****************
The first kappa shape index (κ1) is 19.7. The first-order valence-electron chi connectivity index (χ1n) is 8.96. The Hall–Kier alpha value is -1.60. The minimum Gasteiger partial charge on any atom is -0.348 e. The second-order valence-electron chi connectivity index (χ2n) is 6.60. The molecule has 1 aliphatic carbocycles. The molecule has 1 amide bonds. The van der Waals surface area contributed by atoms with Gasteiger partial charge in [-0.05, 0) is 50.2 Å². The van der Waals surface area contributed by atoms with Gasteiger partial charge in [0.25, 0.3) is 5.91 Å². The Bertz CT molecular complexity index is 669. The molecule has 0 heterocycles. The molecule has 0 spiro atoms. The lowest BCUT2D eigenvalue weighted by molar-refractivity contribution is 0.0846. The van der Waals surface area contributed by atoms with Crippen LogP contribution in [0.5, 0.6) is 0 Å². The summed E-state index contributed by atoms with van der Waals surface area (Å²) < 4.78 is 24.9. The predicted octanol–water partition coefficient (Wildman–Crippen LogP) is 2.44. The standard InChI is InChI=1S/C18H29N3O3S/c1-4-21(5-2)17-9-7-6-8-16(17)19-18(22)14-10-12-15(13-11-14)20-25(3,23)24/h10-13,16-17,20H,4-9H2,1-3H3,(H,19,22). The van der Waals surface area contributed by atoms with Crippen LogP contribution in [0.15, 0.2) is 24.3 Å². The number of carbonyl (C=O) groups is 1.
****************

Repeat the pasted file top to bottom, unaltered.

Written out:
The first kappa shape index (κ1) is 19.7. The first-order valence-electron chi connectivity index (χ1n) is 8.96. The Hall–Kier alpha value is -1.60. The minimum Gasteiger partial charge on any atom is -0.348 e. The second-order valence-electron chi connectivity index (χ2n) is 6.60. The molecule has 1 aliphatic carbocycles. The molecule has 1 amide bonds. The van der Waals surface area contributed by atoms with Gasteiger partial charge in [-0.05, 0) is 50.2 Å². The van der Waals surface area contributed by atoms with Gasteiger partial charge in [0.25, 0.3) is 5.91 Å². The Bertz CT molecular complexity index is 669. The molecule has 0 heterocycles. The molecule has 0 spiro atoms. The lowest BCUT2D eigenvalue weighted by molar-refractivity contribution is 0.0846. The van der Waals surface area contributed by atoms with Crippen LogP contribution in [0.5, 0.6) is 0 Å². The summed E-state index contributed by atoms with van der Waals surface area (Å²) < 4.78 is 24.9. The predicted octanol–water partition coefficient (Wildman–Crippen LogP) is 2.44. The standard InChI is InChI=1S/C18H29N3O3S/c1-4-21(5-2)17-9-7-6-8-16(17)19-18(22)14-10-12-15(13-11-14)20-25(3,23)24/h10-13,16-17,20H,4-9H2,1-3H3,(H,19,22). The van der Waals surface area contributed by atoms with Crippen LogP contribution in [0.15, 0.2) is 24.3 Å². The number of carbonyl (C=O) groups is 1.